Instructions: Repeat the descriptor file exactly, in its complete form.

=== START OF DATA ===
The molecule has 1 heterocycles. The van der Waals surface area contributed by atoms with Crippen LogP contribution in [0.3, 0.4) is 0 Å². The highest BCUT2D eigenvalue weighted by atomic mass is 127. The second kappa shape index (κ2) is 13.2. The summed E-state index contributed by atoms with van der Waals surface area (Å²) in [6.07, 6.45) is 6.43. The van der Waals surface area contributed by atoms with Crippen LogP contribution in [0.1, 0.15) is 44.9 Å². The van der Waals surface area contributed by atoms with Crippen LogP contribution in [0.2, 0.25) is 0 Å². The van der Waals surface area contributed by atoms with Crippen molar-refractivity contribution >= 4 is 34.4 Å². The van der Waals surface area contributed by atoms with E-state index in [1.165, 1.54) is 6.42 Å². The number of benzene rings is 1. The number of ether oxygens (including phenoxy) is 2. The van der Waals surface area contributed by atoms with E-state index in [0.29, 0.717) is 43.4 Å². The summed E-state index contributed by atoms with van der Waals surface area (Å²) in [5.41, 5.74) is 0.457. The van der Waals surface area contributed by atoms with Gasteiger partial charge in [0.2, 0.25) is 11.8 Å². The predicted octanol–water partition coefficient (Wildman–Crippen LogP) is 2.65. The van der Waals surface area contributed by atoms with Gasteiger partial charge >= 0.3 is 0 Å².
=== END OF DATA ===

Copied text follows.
The molecule has 1 heterocycles. The van der Waals surface area contributed by atoms with Crippen LogP contribution in [0.3, 0.4) is 0 Å². The highest BCUT2D eigenvalue weighted by atomic mass is 127. The second kappa shape index (κ2) is 13.2. The summed E-state index contributed by atoms with van der Waals surface area (Å²) in [6.07, 6.45) is 6.43. The van der Waals surface area contributed by atoms with Crippen LogP contribution in [0.1, 0.15) is 44.9 Å². The van der Waals surface area contributed by atoms with Crippen LogP contribution in [0.2, 0.25) is 0 Å². The van der Waals surface area contributed by atoms with Crippen molar-refractivity contribution >= 4 is 34.4 Å². The van der Waals surface area contributed by atoms with E-state index in [1.165, 1.54) is 6.42 Å². The number of benzene rings is 1. The number of ether oxygens (including phenoxy) is 2. The van der Waals surface area contributed by atoms with E-state index in [0.29, 0.717) is 43.4 Å². The summed E-state index contributed by atoms with van der Waals surface area (Å²) in [5.41, 5.74) is 0.457. The van der Waals surface area contributed by atoms with Gasteiger partial charge in [0.2, 0.25) is 11.8 Å². The predicted octanol–water partition coefficient (Wildman–Crippen LogP) is 2.65. The van der Waals surface area contributed by atoms with Gasteiger partial charge >= 0.3 is 0 Å².